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March 6, 2016

I recall meeting former White House political director, and recent Governor of Mississippi, Haley Barbour for lunch in the summer of 1991 and the conversation quickly turned to the 1992 presidential election.

President George H.W. Bush’s approval ratings stood at nearly 90% in the aftermath of the popular and successful Gulf War. I commented that President Bush should be re-elected fairly easily. “Not so fast,” Haley retorted, predicting the possibility of unforeseen bumps in the road.

President Bush went on to run a very mediocre campaign and squandered the popularity he had accumulated from the Gulf War, losing to Arkansas Governor Bill Clinton in a three-man race that included Independent candidate Ross Perot.

What Haley knew was that poll numbers don’t always mean much. Elections are won by individual votes cast on Election Day – a single Tuesday in November.

While it is impossible to say how things will go this year, an avalanche of daily tracking polls indicates it will be a great year for a non-establishment candidate. Yet elections always come down to individual voters – neighbors who live on average streets across the country – and who will decide things on that given "Tuesday" in November.

There’s also a growing trend among voters to wait until the last day to decide for whom they will vote. In this Internet, cable news, Facebook, and Tweeter age, issues change all the time and voters like the idea of making their decision late, many on Election Day itself.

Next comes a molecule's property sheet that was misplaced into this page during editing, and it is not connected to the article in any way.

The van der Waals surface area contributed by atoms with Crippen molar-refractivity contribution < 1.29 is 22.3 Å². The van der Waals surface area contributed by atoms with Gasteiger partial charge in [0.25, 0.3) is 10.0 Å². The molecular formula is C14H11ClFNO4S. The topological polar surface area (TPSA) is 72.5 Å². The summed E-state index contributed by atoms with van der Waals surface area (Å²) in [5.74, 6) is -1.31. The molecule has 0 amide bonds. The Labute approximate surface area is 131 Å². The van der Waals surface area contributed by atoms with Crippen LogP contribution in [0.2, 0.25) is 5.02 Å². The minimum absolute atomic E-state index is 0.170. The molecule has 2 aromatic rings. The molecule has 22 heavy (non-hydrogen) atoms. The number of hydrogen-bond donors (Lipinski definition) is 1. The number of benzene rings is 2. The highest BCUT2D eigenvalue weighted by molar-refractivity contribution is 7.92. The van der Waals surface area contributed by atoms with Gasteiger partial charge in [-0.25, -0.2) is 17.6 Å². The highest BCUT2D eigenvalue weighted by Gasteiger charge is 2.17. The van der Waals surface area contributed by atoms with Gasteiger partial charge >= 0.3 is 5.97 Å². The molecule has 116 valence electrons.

Stu Spencer, chief architect/campaign manager to former President Ronald Reagan, used to say he could “feel” a winning campaign. He was not a believer in focus groups as such; he instinctively knew how things were going and whether the campaign was on the right track.

Voting is a unique process and individual voters go about casting ballots differently. It’s quiet in a voting booth and voters process their thoughts carefully when making a decision about President. This year promises to be no different.

Newspapers were once an effective way to communicate to voters. Here is one of the great political newspaper ads.  It ran in The New York Times on behalf of the Nixon for President Campaign during the final week of the 1968 general election.

It was run under a single-word headline, “Tuesday," and it read as follows:

“It will be quiet on Tuesday, No speeches. No motorcades. No paid announcement. It’s a very special day, just for grown-ups. America votes Tuesday.

"On Tuesday, the shouting and the begging and the threatening and the heckling will be silenced. It’s very quiet in a voting booth.

"And nobody’s going to help you make up your mind. So, just for that instant, you’ll know what the man you’re voting for will do a thousand times a day for the next four years.

"Now it’s your turn”.